9-month OPEC+ extension most likely, says Al-Falih

Saudi Energy Minister Khalid al-Falih. (REUTERS/File Photo)
Updated 30 June 2019

9-month OPEC+ extension most likely, says Al-Falih

  • A nine-month extension would mean the deal runs out in March 2020
  • Oil ministers from OPEC meet on Monday in Vienna, followed by talks with non-OPEC oil producers on Tuesday

VIENNA: Saudi Energy Minister Khalid Al-Falih said on Sunday that the Organization of the Petroleum Exporting Countries (OPEC) and its allies led by Russia would most likely extend their oil output-cutting deal by nine months and that no deeper reductions were needed.

“I think most likely a nine-month extension,” Falih told reporters when asked about Saudi preferences.

Asked about a deeper cut, he said: “I don’t think the market needs that.”

“Demand is softening a little bit but I think it’s still healthy,” he said, adding that he expected the market to balance in the next six to nine months.

Russia has agreed with Saudi Arabia to extend the deal with OPEC, Russian President Vladimir Putin said earlier, as oil prices come under renewed pressure from rising US supplies and a slowing global economy.

Demand is softening a little bit but I think it’s still healthy.

Khalid Al-Falih, Saudi energy minister

Oil ministers from OPEC meet on Monday in Vienna, followed by talks with non-OPEC oil producers on Tuesday. 

The US, the world’s largest oil producer ahead of Russia and Saudi Arabia, is not participating in the pact.

The UAE energy minister said on Sunday he hoped for a productive outcome from the Vienna meetings, according to his official Twitter account.

“Confident the alliance will reach a decision that will restore oil market balance,” Suhail bin Mohammed Al-Mazroui tweeted.

A nine-month extension would mean the deal runs out in March 2020.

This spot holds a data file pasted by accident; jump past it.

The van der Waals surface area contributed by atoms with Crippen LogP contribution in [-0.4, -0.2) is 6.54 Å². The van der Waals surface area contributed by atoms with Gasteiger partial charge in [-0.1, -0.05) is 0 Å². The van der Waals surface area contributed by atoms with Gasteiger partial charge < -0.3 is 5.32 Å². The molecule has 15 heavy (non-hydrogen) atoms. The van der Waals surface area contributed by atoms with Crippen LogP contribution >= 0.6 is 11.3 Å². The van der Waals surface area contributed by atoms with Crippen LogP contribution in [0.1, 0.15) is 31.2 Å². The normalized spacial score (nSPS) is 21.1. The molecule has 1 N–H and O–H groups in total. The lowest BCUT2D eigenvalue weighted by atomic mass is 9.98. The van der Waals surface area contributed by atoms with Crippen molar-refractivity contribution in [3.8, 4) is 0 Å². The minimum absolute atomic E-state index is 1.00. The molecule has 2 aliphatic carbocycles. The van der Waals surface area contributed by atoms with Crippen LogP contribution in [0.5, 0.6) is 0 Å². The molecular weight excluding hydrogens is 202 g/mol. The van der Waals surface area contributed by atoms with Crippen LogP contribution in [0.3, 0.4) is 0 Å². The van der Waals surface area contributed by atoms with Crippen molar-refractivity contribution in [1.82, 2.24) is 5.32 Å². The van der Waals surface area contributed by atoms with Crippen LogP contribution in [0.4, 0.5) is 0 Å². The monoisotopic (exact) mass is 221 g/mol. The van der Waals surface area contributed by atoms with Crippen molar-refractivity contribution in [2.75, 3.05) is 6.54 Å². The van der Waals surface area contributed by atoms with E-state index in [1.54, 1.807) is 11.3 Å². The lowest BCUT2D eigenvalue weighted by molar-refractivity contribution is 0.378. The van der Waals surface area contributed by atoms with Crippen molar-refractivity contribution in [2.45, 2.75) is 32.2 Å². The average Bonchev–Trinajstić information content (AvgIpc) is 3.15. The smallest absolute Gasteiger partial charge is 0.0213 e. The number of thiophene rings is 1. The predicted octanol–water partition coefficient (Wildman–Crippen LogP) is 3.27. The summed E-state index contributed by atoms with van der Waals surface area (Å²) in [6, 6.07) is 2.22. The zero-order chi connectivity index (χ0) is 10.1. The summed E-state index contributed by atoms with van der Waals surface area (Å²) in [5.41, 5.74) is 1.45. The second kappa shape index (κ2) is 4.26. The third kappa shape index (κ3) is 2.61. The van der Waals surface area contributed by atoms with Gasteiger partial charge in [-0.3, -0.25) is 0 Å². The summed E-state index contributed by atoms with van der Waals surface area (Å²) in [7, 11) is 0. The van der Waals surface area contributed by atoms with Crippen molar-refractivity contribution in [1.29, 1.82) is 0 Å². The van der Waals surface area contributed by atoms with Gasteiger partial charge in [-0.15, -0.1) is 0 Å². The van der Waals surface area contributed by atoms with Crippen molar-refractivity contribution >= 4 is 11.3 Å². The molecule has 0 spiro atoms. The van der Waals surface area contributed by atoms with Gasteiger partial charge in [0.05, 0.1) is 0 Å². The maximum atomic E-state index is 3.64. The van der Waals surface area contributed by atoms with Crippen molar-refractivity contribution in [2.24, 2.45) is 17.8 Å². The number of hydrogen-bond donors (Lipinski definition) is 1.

Russia’s consent means the so-called OPEC+ group may have a smooth meeting if OPEC’s third-largest producer Iran also endorses the arrangement.

New US sanctions on Iran have reduced its exports to a trickle as Washington seeks to change what it calls a “corrupt” regime in Tehran. 


Britain expects ‘very significant’ week for Brexit talks as clock ticks down

Updated 29 November 2020

Britain expects ‘very significant’ week for Brexit talks as clock ticks down

  • Despite missing several self-imposed deadlines, the negotiations have failed to bridge differences on competition policy and the distribution of fishing rights
  • Britain’s transitional EU exit agreement expires on Dec. 31, and Britain says it will not seek any extension

LONDON: Britain and the European Union are heading into a “very significant” week, British foreign minister Dominic Raab said on Sunday, as talks over a trade deal enter their final days with serious differences yet to be resolved.
EU negotiator Michel Barnier told reporters in London that “works continue, even on Sunday” on his way to a negotiating session, as both sides look for a deal to prevent disruption to almost $1 trillion of trade at the end of December.
“This is a very significant week, the last real major week, subject to any further postponement... we’re down to really two basic issues,” Raab told the BBC.
Despite missing several self-imposed deadlines, the negotiations have failed to bridge differences on competition policy and the distribution of fishing rights.
But Britain’s transitional EU exit agreement — during which the bloc’s rules continue to apply — expires on Dec. 31, and Britain says it will not seek any extension. A deal would have to be ratified by both sides, leaving little time for new delay.
“The bottom line is... in the ordinary course of things we need to get a deal done over the next week or maybe another couple of days beyond that,” Raab told Times Radio in a separate interview.
Earlier, he had signalled some progress on the ‘level playing field’ provisions which look to ensure fair competition between Britain and the EU, and said fishing remained the most difficult issue to solve.
Despite accounting for 0.1% of the British economy, fishing rights have become a totemic issue for both sides. Britain has so far rejected EU proposals and remains adamant that as an independent nation it must have full control of its waters.
“The EU have just got to recognize the point of principle here,” Raab told Times Radio.